In the other case, the same Trump attorney, Michael Cohen, received a proposal in late 2015 for a Moscow residential project from a company founded by a billionaire who once served in the upper house of the Russian parliament, these people said. The previously unreported inquiry marks the second proposal for a Trump-branded Moscow project that was delivered to the company during the presidential campaign and has since come to light.
Cohen declined the invitation to the economic conference, citing the difficulty of attending so close to the GOP convention, according to people familiar with the matter. And Cohen rejected the Moscow building plan.
Nonetheless, the information about the interactions has been provided to congressional committees as well as special counsel Robert S. Mueller III as they investigate whether Trump associates coordinated with Russian efforts to interfere in the U.S. election, according to people familiar with the inquiries who, like others cited in this story, spoke on the condition of anonymity to discuss the inquiry.
Details of the communications were turned over by the Trump Organization in August to the White House, defense lawyers and government investigators and described to The Washington Post.
Though there is no evidence that these Russia-related entreaties resulted in further action, the email communications about them show that Trump's inner circle continued receiving requests from Russians deep into the presidential campaign.
After WikiLeaks began to publish emails from the Democratic National Committee that were widely believed to have been hacked at the direction of Moscow, Trump said on several occasions that he had no financial ties to Russia. In July 2016, he tweeted, "For the record, I have ZERO investments in Russia."
But the new disclosures add to an emerging picture in which Trump's business and campaign were repeatedly contacted by Russians with interests in business and politics. Trump's son, his son-in-law, his campaign chairman, low-level foreign policy advisers and, now, Cohen, one of his closest business confidants, all fielded such inquiries in the weeks before or after Trump accepted the nomination.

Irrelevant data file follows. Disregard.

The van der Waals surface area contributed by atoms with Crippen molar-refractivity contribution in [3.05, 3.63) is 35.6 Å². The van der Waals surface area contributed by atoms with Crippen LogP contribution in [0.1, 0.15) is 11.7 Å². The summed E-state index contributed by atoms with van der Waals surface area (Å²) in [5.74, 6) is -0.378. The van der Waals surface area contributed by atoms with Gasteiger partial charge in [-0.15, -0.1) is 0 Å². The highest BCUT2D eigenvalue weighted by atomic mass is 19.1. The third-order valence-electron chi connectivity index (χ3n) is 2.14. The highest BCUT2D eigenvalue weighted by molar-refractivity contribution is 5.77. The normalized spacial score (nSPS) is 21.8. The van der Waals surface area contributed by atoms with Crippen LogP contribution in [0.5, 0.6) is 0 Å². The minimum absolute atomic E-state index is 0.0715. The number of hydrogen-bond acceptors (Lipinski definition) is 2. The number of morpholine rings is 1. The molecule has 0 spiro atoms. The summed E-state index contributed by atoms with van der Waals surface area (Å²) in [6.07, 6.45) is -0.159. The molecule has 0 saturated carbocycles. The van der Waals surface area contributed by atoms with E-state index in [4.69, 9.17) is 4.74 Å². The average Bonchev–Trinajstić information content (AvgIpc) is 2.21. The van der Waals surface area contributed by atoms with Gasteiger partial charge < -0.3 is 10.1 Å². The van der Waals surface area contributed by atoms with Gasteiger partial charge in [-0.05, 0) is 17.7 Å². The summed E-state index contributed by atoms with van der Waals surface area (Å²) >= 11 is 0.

The documents also underscore the Trump company's long-standing interest in doing business in Moscow.
In a statement Monday, Cohen stressed that he did not attend the economic forum. "I did not accept this invitation," he said. "I have never been to Russia."
Cohen has said he will cooperate with authorities.
Alan Garten, general counsel for the Trump Organization, said in a statement that the newly disclosed Moscow proposal needed to be understood "in context."
"Like any other international real estate brand, it is not uncommon for third party developers to submit proposals for potential real estate projects all over the world," he said, adding that only a "very small percentage of these proposals are ever pursued."
White House lawyer Ty Cobb declined to comment, saying he was not familiar with the documents.
The June 2016 email to Cohen about the economic conference came from Felix Sater, a Russian-born real estate developer and former Trump business associate. Sater encouraged Cohen to attend the St. Petersburg International Economic Forum, with Sater telling Cohen that he could be introduced to Russian Prime Minister Dmitry Medvedev, top financial leaders and perhaps Putin, according to people familiar with the correspondence. At one point, Sater told Cohen that Putin's spokesman, Dmitry Peskov, could help arrange the discussions, according to a person familiar with the exchange.
Robert Wolf, an attorney for Sater, declined to comment.
The correspondence included a formal invitation to the conference from the Russian leader of the event, according to people familiar with the Trump Organization documents. The invitation included a letter signed by a conference official designed to help Cohen get a visa from the Russian government.